“I Wanted the Cinematography to Take a Backseat to the Story and Main Character”: DP Adam Stone on 2nd Chance

A still from 2nd Chance by Ramin Bahrani
A still from 2nd Chance by Ramin Bahrani

by Filmmaker Staff
in CinematographersInterviewsSundance
on Jan 22, 2022

2nd ChanceAdam StoneSundance

Sundance Film FestivalSundance Film Festival 2022

2nd Chance continues director Ramin Bahrani’s concern with people on the margins of society pursuing the American Dream. The documentary examines the case of Richard Davis, a bankrupt pizzeria owner who invented the bulletproof vest, only to find his reputation sullied after a defective product led to the death of a police officer. Below, cinematographer Adam Stone explains how the intrigue of the subject led him to take a hands-off approach that emphasized character and narrative rather than style.

Filmmaker: How and why did you wind up being the cinematographer of your film? What were the factors and attributes that led to your being hired for this job?

Stone: I believe I was hired for the job because Ramin and I have worked together in the past and we are old film school mates. We also work well together and have a lot of the same sensibilities. I was more than excited when Ramin asked me to shoot the project.

Filmmaker: What were your artistic goals on this film, and how did you realize them? How did you want your cinematography to enhance the film’s storytelling and treatment of its characters?

Stone: To be honest, I wanted the cinematography to take a backseat to the story and main character. I’ve done so many stylized docs in the past and felt like I should take 2nd Chance in a different direction.

Filmmaker: Were there any specific influences on your cinematography, whether they be other films, or visual art, of photography, or something else?

Stone: The work of Errol Morris and Werner Herzog often came up in preproduction. As mentioned above, we wanted simple visuals that pushed the story forward without distracting the viewer.

Filmmaker: What were the biggest challenges posed by production to those goals?

Stone: Wildly, production was a breeze. The schedule, locations, and production team made the shoot super relaxing and enjoyable. If there was one misgiving. I wish we had more one-on-one time with the main character.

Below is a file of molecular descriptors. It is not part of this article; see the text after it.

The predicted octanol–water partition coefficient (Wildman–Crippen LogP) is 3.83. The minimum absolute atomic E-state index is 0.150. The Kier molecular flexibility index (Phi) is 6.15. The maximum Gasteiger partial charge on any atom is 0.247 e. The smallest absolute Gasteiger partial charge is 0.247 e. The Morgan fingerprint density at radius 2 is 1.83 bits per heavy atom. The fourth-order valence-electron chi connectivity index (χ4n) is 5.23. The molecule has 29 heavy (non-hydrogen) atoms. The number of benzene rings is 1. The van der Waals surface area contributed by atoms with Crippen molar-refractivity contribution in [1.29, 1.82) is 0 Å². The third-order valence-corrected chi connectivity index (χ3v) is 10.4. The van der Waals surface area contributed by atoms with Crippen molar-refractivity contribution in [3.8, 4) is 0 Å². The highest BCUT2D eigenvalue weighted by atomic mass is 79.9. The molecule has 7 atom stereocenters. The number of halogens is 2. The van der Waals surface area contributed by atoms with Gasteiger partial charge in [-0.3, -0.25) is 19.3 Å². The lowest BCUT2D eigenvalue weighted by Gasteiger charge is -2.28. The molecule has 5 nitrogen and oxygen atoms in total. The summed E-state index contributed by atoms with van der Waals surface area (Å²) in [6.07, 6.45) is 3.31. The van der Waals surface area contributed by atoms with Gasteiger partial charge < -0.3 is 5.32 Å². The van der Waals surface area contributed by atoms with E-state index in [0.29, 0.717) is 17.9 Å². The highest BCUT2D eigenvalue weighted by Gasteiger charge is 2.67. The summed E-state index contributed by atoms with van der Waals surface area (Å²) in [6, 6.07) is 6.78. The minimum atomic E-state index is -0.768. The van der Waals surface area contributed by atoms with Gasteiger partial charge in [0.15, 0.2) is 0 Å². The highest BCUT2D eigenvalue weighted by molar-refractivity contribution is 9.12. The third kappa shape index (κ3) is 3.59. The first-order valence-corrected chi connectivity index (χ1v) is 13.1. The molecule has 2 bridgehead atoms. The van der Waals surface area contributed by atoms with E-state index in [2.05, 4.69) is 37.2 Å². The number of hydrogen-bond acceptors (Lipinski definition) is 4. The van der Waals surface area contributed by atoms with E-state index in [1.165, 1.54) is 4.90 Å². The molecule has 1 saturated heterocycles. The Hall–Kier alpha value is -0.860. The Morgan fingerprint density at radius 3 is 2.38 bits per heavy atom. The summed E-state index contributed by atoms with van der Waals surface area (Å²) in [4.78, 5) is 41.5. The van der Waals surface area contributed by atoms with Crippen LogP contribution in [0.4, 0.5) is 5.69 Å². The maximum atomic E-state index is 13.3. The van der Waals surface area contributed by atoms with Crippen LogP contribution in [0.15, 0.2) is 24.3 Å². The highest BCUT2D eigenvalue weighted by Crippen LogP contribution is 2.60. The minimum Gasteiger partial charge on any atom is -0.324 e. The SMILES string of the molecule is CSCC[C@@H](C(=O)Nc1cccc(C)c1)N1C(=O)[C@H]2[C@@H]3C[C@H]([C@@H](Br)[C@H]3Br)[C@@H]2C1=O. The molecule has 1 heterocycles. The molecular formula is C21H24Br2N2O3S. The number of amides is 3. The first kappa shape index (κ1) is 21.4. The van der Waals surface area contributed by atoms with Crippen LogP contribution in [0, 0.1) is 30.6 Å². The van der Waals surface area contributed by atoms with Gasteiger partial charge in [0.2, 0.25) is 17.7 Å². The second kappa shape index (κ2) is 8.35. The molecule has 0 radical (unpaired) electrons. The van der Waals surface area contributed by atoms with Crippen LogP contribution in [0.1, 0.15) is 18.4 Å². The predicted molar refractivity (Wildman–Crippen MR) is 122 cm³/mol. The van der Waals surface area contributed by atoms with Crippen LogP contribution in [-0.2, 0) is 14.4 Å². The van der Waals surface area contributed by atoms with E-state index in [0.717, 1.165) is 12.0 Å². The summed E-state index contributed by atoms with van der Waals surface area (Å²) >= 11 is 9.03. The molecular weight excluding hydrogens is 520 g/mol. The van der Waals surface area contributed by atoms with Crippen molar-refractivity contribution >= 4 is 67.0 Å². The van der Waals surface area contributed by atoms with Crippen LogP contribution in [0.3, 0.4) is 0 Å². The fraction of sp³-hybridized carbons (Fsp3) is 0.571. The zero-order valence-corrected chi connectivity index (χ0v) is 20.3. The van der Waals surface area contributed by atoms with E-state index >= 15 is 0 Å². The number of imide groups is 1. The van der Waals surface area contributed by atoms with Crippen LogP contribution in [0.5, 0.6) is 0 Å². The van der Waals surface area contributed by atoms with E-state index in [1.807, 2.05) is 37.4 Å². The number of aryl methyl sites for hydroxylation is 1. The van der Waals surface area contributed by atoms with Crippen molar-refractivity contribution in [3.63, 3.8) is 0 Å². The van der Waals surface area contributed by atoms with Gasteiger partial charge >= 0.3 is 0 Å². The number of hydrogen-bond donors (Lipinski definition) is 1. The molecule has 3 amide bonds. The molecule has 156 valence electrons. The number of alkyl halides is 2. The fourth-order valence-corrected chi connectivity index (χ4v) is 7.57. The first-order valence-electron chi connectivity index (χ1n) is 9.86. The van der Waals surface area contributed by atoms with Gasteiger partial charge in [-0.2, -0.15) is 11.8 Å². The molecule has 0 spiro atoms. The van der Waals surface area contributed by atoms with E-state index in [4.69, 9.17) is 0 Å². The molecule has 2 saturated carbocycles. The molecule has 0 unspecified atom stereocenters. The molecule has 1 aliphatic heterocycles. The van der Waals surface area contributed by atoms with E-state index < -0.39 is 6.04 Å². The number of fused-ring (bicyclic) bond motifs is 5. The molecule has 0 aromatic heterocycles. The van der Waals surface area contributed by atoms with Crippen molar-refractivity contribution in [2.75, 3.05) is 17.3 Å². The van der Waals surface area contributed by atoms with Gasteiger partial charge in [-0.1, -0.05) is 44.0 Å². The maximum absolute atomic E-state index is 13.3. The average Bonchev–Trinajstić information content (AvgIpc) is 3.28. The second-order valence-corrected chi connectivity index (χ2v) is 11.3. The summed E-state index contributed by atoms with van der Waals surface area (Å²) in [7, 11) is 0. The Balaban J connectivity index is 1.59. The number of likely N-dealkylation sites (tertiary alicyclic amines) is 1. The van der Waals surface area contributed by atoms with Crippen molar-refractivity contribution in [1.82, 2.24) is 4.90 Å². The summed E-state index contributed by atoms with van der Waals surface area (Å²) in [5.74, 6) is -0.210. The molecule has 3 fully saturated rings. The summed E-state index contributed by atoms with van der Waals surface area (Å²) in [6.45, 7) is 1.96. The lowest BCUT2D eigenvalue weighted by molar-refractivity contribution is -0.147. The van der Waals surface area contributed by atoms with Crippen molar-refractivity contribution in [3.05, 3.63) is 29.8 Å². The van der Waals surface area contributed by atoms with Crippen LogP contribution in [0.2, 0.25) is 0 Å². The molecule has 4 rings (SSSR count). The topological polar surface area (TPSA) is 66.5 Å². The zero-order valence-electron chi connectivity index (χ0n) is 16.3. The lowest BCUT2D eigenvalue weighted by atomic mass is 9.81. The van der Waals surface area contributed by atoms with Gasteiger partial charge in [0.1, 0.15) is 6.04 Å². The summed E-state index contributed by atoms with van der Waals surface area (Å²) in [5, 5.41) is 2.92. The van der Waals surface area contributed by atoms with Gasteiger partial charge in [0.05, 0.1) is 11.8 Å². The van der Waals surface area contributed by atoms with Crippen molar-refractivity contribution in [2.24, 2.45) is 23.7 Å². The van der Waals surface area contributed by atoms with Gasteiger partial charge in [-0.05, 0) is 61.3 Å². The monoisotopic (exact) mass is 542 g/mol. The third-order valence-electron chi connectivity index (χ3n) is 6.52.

Filmmaker: What camera did you shoot on? Why did you choose the camera that you did? What lenses did you use?

Stone: I shot the project on two Panavised Red Monstros with expanded Panavision C and E anamorphics. I love the combination of the camera and lenses. The end result is painterly, authentic, and oddly stately. My favorite lens was an old 40mm E series. The fall off, anamorphic bend, and distortion were insane. I loved it for landscapes and the interviews.

Filmmaker: Describe your approach to lighting.

Stone: It was definitely not rocket science. Literally had one big source with a touch of return and called it a day.

Filmmaker: What was the most difficult scene to realize and why? And how did you do it?

Stone: Everything was super simple to shoot. The only bit that caused me a little consternation was shooting B-roll by myself in the middle of a blizzard.

Filmmaker: Finally, describe the finishing of the film. How much of your look was “baked in” versus realized in the DI?

Stone: The timing of the film was fairly traditional and there was not a lot to do—just a little sweeting and finessing.

TECH BOX

Film Title: 2nd Chance
Camera: 2x Panavised Red Monstro
Lenses: Panavision C and E Series Anamorphics
Color Grading: Gold Crest


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